The Gallery – Episode 2: Heart of the Emberstone from Cloudhead Games is officially releasing next month on October 18th, 2017, for Oculus Rift and HTC Vive. Back in June of this year the developers announced a September release window, but the game has been slightly delayed in order to insure the highest quality experience possible.

According to the developers:

“The game is effectively finished at this point, but as a small team we’ve decided to take the opportunity to put some extra love into Emberstone before launch. We’re running out of days in September, and while “Heart of the Octoberstone” doesn’t have quite as nice a ring to it, we feel it’s the right choice to make the best game for our fans…This was a hard decision to make, but we thank you as always, Reddit, for your support over these last few weeks and months especially. The adventure wouldn’t be possible without you.”

Just last week we got the chance to go hands-on with an updated build of the game and came away very impressed. Graphically it’s looking better than ever, the story promises more depth, the team is planning even more puzzles than before, and it’s reportedly twice as long as The Gallery – Episode 1: The Call of the Starseed, clocking in around 4-6 hours from early internal playtests.

The Gallery – Episode 2: Heart of the Emberstone releases on October 18th, 2017 for Rift and Vive at a price point of $29.99. Owners of the first game will receive a “complete the bundle” discount and you’ll be able to purchase both games at launch together for a 10% bundle discount.

What do you think of this news? Will you be playing The Gallery – Episode 2: Heart of the Emberstone? Let us know down in the comments below!

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Preview: The Gallery – Episode 2: Heart of the Emberstone – The Story Continues

It feels like HTC Vive has been on the market far longer than 17 months, with some awesome virtual reality (VR) experiences having released in that time. Some of which were launch titles like Cloudhead Games’ The Gallery – Episode 1: Call of the Starseed, a puzzle adventure which is still a worthwhile purchase even now. As the title suggests this is an episodic tale and fans have been eagerly awaiting the next instalment which is due this month, The Gallery – Episode 2: Heart of the Emberstone.

Continuing the story, the second episode whisks you up into the stars as you search for your sister Elsie. In the preview build VRFocus played Cloudhead Games allowed access to two scenes which utilised the mysterious new Gauntlet you’re now in possession of, allowing the manipulation of energy to interact and move objects at distance.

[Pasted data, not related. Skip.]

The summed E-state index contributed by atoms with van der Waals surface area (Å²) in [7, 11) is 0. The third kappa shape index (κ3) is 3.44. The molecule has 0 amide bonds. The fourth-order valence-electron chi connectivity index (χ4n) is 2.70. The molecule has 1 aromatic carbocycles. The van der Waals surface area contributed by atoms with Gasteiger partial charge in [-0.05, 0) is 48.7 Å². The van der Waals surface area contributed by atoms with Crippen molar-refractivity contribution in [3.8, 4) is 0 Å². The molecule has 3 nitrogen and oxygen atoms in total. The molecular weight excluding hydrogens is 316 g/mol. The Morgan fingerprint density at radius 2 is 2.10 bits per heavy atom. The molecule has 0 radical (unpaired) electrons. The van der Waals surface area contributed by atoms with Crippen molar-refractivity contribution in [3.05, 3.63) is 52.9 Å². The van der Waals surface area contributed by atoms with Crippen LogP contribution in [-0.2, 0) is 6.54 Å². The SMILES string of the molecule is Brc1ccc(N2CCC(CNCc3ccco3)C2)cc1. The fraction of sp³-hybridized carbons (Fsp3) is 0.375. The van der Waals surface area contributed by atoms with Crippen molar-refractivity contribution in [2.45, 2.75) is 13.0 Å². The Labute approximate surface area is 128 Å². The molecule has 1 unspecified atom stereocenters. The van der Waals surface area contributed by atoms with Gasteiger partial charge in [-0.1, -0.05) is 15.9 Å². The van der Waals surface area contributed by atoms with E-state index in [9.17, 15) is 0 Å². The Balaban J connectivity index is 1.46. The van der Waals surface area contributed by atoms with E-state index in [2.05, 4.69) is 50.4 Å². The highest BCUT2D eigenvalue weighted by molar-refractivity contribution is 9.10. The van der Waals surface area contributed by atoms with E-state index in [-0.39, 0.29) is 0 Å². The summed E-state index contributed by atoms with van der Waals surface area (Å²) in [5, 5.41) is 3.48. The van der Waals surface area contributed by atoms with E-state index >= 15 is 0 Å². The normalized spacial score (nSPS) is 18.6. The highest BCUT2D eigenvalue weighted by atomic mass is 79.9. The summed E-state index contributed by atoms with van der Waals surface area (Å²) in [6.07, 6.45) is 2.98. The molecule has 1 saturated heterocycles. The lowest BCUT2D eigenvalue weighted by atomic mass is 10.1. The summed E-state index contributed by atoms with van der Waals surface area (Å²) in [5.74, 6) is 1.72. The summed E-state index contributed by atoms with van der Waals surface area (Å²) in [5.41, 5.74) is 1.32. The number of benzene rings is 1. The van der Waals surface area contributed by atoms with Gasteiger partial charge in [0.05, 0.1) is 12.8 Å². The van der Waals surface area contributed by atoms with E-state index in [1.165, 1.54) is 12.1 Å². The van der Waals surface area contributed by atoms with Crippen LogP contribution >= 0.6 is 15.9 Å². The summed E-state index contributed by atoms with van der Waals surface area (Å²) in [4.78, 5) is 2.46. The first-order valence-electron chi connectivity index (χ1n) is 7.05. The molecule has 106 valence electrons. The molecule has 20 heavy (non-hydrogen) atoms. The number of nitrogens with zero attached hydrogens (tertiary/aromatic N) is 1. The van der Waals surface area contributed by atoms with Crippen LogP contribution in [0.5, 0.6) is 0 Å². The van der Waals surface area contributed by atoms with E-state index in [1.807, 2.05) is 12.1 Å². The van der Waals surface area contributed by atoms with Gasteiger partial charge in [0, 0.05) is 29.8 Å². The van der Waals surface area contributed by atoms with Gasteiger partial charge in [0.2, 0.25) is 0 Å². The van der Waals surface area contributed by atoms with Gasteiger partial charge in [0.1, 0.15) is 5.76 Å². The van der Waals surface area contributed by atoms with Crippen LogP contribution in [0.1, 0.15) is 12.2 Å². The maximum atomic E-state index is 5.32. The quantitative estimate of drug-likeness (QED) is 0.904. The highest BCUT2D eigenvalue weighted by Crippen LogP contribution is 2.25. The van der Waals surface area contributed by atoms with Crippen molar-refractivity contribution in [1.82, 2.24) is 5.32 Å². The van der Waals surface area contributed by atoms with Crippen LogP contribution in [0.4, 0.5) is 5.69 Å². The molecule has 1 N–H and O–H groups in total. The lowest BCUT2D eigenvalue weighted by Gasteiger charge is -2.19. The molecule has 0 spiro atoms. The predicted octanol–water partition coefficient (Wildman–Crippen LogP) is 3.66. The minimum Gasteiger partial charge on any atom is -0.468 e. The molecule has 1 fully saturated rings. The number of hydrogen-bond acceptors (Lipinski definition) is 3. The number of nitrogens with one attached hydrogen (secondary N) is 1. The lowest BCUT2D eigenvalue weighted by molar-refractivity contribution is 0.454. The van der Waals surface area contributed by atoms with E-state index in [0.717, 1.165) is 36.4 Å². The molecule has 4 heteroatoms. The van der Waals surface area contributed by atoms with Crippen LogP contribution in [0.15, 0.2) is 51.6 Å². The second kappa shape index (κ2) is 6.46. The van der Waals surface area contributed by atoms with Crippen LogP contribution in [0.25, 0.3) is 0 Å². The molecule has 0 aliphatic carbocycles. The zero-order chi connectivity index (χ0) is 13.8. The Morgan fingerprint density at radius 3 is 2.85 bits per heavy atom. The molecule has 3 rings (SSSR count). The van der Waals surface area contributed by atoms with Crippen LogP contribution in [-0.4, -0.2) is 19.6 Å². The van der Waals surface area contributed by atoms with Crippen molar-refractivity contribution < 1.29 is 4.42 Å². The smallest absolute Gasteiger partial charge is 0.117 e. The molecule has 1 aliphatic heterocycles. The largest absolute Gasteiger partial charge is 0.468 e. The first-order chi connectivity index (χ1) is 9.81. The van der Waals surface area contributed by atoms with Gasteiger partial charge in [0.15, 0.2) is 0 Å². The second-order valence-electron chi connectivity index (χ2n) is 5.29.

The Gallery Heart of the Emberstone screenshot 1

These two areas gave just a glimpse at the massive videogame the studio has planned with crumbling buildings, towering monuments and ancient technology to see and use. Just like episode one, Cloudhead has created a gorgeous looking title that evokes the same grandeur as the story the studio plans on telling, offering a few tactile puzzles that give a brief taster of what to expect.

The first area offers a basic introduction to the Gauntlet, with floating platforms littered with obstacles that need to be moved in order to pass. As teleportation was the only movement system available – more will be on offer in the full release – there was no cheating by teleporting past the rubble, a quick flick of the wrist and each piece can be flung out of the way.

The main puzzles at this point consisted of moving a crystal located on the back of your hand through an ever more elaborate series of holographic tubes, with spinning and moving parts needing to be avoided to succeed. Simple in nature, they do test your ability to gauge depth and perspective as looking at them from one angle can hide the best course of action, and the whole process makes the mundane task opening of doors that bit more elaborate.

The Gallery Heart of the Emberstone screenshot 2

Aside from figuring out the puzzles there are lots of little additions for players to find that add and complete parts of the story. Elsie’s photo’s litter parts of the levels as holograms of her appear at certain points. And her audio tapes can be collected for further info.

Even in this short preview The Gallery – Episode 2: Heart of the Emberstone feels like Cloudhead Games has really started to find its VR feet, offering an experience that the studio knows needs to be bigger and bolder than the last. 2016 had plenty of short titles that tested the waters of VR, however in 2017 those are being replaced by videogames that require plenty more attention and time from players. Simply making episode 2 continue the story with no advancements in gameplay wouldn’t be well received, thankfully this doesn’t seem to be the case and VRFocus is looking forward to see how the fully released The Gallery – Episode 2: Heart of the Emberstone turns out.